Defense Date


Document Type


Degree Name

Master of Science


Pediatric Dentistry

First Advisor

Tegwyn Brickhouse


THE EFFECTS OF MOTIVATIONAL INTERVIEWING IN PREGNANCY ON KNOWLEDGE AND RETENTION OF INFANT ORAL HEALTH INFORMATION By Andrew D. Zima, Jr., B.S., M.S., D.D.S. A thesis submitted in partial fulfillment of the requirements for the degree of Masters of Science in Dentistry at Virginia Commonwealth University. Virginia Commonwealth University, 2010 Major Director: Tegwyn H. Brickhouse, D.D.S., Ph.D Associate Professor, Department of Pediatric Dentistry Purpose: The purpose was to examine the effect of motivational counseling in pregnancy with readiness and acceptance of infant oral health information. Methods: The study used a prospective cohort design to examine the effect of prenatal education and motivational counseling with expectant mothers about infant oral health care readiness. Participants were all enrolled in a prenatal care program called Centering Pregnancy offered by VCU’s Department of Obstetrics and Gynecology. They all completed a pre-survey questionnaire, followed by a motivational counseling intervention, and then completed a post-survey questionnaire. A third survey was sent out 1 year post-partum. The participants were evaluated for their willingness to accept v vi information, their knowledge about infant oral health, and the retention and implementation of infant oral health information. Results: A sample of 87 pregnant women completed the pre- and post-survey and 11 of these participants completed and mailed back the 1 year post-partum survey. Based on the analysis of the readiness (RAPIDD scale) responses, the participants showed statistically significant overall improvements in their pre versus post survey openness to health information (p < .0039) and value for dental health (p < .001). The results for the knowledge portion of the survey demonstrated an increase in their infant oral health education, showing a significant change across time (p < .0001) from the pre survey to both the post and 1 year post partum surveys. The results to the last portion of the pre, post, and 1 year survey illustrated that the participants learned at what age to establish a dental home for their infant. Conclusion: This study has shown that with the proper educational tools parents are able to accept and improve their knowledge related to infant oral health and the prevention of early childhood caries. Data suggests that parents are implementing routine home infant oral health measures, but fewer have established a dental home by age 1.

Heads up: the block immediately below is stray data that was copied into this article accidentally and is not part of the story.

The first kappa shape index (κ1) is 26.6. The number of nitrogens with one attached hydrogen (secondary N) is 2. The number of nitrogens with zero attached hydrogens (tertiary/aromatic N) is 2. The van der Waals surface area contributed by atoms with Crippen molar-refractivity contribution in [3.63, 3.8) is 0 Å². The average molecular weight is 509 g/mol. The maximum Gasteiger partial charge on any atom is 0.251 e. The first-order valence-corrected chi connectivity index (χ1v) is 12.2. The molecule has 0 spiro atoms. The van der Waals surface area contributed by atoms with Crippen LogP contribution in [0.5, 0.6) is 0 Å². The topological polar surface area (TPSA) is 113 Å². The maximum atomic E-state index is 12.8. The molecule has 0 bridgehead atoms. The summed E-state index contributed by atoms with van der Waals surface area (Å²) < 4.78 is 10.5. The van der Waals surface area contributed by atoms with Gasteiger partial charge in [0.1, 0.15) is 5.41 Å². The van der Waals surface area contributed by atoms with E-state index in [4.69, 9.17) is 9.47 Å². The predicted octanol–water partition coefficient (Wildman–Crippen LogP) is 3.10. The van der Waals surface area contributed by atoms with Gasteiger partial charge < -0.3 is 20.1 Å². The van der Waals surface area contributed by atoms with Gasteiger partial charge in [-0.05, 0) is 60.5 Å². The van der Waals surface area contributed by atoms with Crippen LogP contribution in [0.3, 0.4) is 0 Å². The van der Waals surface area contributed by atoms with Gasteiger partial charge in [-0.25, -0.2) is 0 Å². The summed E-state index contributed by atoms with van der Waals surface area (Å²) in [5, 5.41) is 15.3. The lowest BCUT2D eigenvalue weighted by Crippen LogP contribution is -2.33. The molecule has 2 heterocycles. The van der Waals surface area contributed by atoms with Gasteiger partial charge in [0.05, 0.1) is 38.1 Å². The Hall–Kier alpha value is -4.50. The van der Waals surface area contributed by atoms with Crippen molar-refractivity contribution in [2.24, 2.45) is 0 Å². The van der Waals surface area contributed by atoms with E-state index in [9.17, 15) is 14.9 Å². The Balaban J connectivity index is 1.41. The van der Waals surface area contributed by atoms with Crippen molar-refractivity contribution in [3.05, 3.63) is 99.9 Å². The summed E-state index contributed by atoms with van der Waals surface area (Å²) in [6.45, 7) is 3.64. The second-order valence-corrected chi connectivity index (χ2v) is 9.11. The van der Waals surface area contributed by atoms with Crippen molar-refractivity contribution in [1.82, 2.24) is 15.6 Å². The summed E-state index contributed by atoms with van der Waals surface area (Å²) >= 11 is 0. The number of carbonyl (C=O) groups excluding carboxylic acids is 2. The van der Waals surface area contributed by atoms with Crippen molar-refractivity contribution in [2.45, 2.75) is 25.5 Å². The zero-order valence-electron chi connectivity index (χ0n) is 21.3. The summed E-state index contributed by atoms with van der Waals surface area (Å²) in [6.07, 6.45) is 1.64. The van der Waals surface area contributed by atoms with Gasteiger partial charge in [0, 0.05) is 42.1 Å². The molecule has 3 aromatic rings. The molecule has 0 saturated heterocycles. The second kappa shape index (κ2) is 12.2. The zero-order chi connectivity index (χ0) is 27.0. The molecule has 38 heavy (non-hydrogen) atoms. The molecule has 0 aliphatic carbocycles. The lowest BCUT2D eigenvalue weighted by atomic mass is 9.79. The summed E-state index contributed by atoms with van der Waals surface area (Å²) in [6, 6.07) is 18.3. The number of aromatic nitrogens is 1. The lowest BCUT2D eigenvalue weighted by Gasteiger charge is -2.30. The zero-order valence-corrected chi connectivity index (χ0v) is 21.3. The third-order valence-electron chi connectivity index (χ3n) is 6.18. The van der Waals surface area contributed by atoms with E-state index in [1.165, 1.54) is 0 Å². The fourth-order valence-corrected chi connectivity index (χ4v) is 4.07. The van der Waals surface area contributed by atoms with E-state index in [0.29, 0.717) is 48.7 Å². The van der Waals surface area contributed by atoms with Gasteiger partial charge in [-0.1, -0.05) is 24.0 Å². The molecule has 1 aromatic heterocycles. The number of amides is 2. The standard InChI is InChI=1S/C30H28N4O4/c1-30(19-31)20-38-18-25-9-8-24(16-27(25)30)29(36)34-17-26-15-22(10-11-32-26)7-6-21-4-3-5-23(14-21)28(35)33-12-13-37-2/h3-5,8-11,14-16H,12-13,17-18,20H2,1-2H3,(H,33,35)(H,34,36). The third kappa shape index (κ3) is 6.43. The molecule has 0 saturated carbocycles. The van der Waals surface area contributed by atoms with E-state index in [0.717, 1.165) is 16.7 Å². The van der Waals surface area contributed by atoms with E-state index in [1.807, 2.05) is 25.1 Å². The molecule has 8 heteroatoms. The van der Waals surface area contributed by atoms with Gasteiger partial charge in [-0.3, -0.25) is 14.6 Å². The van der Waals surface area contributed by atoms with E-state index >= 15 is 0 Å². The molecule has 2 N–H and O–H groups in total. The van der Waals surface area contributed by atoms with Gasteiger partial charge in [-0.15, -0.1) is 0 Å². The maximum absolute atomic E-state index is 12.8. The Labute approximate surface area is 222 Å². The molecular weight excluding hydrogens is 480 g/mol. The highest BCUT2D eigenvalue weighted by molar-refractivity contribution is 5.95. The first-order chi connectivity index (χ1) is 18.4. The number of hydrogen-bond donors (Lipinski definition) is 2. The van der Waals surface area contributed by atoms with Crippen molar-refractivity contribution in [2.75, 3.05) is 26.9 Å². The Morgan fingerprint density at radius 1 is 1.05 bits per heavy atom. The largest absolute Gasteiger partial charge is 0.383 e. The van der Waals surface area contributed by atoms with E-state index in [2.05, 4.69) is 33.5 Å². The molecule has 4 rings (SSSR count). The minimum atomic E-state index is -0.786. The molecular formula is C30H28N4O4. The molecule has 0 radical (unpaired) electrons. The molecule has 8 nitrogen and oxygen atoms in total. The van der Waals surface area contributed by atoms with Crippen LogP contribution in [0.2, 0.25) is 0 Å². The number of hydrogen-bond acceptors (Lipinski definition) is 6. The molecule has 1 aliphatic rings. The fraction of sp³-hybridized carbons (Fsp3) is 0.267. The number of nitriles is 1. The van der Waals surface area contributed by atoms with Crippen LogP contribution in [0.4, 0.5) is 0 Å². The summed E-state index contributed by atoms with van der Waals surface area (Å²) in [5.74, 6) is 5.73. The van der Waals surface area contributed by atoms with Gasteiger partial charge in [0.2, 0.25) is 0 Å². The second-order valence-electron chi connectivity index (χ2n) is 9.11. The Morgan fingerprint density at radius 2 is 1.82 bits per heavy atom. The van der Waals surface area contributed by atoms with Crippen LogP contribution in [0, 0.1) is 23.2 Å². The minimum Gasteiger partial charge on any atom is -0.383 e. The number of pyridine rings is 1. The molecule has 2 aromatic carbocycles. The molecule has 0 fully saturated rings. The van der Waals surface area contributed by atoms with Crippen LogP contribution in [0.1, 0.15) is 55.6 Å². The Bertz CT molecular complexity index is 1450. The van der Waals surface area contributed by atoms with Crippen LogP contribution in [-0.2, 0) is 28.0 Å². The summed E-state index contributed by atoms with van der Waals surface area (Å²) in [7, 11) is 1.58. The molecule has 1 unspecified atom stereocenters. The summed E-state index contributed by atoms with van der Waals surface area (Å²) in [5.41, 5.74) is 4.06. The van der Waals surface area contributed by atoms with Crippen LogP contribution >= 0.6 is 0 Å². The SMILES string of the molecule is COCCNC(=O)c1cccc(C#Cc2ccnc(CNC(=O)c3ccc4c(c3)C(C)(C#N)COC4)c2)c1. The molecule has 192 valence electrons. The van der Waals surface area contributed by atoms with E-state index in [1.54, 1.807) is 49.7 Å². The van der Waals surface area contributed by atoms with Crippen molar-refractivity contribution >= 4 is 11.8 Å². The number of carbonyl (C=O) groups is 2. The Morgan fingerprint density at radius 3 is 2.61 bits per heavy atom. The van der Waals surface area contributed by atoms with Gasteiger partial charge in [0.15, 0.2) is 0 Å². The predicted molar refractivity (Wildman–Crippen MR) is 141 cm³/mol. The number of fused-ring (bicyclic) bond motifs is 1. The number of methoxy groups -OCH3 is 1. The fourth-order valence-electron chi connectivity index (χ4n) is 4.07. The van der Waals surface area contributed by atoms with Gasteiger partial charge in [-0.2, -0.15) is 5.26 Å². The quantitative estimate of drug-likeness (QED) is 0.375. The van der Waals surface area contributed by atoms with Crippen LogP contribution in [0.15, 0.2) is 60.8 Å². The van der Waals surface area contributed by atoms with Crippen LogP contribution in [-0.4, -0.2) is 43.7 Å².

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Is Part Of

VCU University Archives

Is Part Of

VCU Theses and Dissertations

Date of Submission

May 2010